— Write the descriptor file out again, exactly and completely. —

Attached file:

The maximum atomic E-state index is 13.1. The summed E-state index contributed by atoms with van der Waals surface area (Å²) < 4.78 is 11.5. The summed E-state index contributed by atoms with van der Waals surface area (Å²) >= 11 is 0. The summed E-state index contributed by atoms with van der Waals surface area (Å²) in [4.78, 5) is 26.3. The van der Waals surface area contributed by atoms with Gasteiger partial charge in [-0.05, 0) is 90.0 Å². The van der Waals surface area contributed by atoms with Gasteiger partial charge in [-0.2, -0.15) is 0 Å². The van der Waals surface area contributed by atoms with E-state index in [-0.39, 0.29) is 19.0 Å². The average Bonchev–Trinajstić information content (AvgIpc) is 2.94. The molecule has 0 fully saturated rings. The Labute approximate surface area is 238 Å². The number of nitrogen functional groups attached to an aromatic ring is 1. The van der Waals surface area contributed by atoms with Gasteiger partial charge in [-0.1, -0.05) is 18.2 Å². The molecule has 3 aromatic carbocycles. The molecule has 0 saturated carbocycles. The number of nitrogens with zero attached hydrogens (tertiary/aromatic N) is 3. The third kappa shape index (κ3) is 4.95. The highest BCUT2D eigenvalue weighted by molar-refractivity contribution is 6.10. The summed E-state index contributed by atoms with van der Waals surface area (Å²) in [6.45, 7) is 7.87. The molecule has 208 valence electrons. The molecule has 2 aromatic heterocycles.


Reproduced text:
The maximum atomic E-state index is 13.1. The summed E-state index contributed by atoms with van der Waals surface area (Å²) < 4.78 is 11.5. The summed E-state index contributed by atoms with van der Waals surface area (Å²) >= 11 is 0. The summed E-state index contributed by atoms with van der Waals surface area (Å²) in [4.78, 5) is 26.3. The van der Waals surface area contributed by atoms with Gasteiger partial charge in [-0.05, 0) is 90.0 Å². The van der Waals surface area contributed by atoms with Gasteiger partial charge in [-0.2, -0.15) is 0 Å². The van der Waals surface area contributed by atoms with E-state index in [-0.39, 0.29) is 19.0 Å². The average Bonchev–Trinajstić information content (AvgIpc) is 2.94. The molecule has 0 fully saturated rings. The Labute approximate surface area is 238 Å². The number of nitrogen functional groups attached to an aromatic ring is 1. The van der Waals surface area contributed by atoms with Gasteiger partial charge in [-0.1, -0.05) is 18.2 Å². The molecule has 3 aromatic carbocycles. The molecule has 0 saturated carbocycles. The number of nitrogens with zero attached hydrogens (tertiary/aromatic N) is 3. The third kappa shape index (κ3) is 4.95. The highest BCUT2D eigenvalue weighted by molar-refractivity contribution is 6.10. The summed E-state index contributed by atoms with van der Waals surface area (Å²) in [6.45, 7) is 7.87. The molecule has 208 valence electrons. The molecule has 2 aromatic heterocycles.